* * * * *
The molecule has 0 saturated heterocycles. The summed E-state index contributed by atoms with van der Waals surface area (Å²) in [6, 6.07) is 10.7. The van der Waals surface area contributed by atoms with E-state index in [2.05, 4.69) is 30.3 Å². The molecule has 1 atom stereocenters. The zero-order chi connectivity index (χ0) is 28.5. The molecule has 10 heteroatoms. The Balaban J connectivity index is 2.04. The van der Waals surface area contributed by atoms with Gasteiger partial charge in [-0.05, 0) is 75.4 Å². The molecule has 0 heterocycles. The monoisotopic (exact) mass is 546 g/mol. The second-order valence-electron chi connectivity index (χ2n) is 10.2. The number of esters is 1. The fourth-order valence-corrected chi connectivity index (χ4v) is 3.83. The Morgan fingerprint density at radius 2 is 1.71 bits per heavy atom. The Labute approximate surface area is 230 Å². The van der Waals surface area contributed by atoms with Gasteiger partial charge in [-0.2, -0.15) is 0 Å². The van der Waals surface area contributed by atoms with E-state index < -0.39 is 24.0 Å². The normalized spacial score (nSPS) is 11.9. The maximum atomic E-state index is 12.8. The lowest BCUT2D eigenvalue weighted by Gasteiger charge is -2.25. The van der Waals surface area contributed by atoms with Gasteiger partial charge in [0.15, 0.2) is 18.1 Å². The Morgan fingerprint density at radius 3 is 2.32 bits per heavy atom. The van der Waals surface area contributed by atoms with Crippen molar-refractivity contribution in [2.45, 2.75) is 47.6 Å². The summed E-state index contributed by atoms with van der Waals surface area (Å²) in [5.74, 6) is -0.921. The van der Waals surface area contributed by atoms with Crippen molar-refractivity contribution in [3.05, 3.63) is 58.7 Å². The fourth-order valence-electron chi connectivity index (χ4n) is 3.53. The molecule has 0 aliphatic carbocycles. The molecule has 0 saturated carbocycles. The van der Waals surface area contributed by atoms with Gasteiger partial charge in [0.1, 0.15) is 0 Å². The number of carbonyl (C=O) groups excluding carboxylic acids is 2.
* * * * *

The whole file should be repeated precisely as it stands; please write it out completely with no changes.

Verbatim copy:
The molecule has 0 saturated heterocycles. The summed E-state index contributed by atoms with van der Waals surface area (Å²) in [6, 6.07) is 10.7. The van der Waals surface area contributed by atoms with E-state index in [2.05, 4.69) is 30.3 Å². The molecule has 1 atom stereocenters. The zero-order chi connectivity index (χ0) is 28.5. The molecule has 10 heteroatoms. The Balaban J connectivity index is 2.04. The van der Waals surface area contributed by atoms with Gasteiger partial charge in [-0.05, 0) is 75.4 Å². The molecule has 0 heterocycles. The monoisotopic (exact) mass is 546 g/mol. The second-order valence-electron chi connectivity index (χ2n) is 10.2. The number of esters is 1. The fourth-order valence-corrected chi connectivity index (χ4v) is 3.83. The Morgan fingerprint density at radius 2 is 1.71 bits per heavy atom. The Labute approximate surface area is 230 Å². The van der Waals surface area contributed by atoms with Gasteiger partial charge in [-0.2, -0.15) is 0 Å². The van der Waals surface area contributed by atoms with E-state index < -0.39 is 24.0 Å². The normalized spacial score (nSPS) is 11.9. The maximum atomic E-state index is 12.8. The lowest BCUT2D eigenvalue weighted by Gasteiger charge is -2.25. The van der Waals surface area contributed by atoms with Gasteiger partial charge in [0.15, 0.2) is 18.1 Å². The Morgan fingerprint density at radius 3 is 2.32 bits per heavy atom. The van der Waals surface area contributed by atoms with Crippen molar-refractivity contribution in [2.45, 2.75) is 47.6 Å². The summed E-state index contributed by atoms with van der Waals surface area (Å²) in [5.74, 6) is -0.921. The van der Waals surface area contributed by atoms with Crippen molar-refractivity contribution in [3.05, 3.63) is 58.7 Å². The fourth-order valence-electron chi connectivity index (χ4n) is 3.53. The molecule has 0 aliphatic carbocycles. The molecule has 0 saturated carbocycles. The van der Waals surface area contributed by atoms with Gasteiger partial charge in [0.1, 0.15) is 0 Å². The number of carbonyl (C=O) groups excluding carboxylic acids is 2.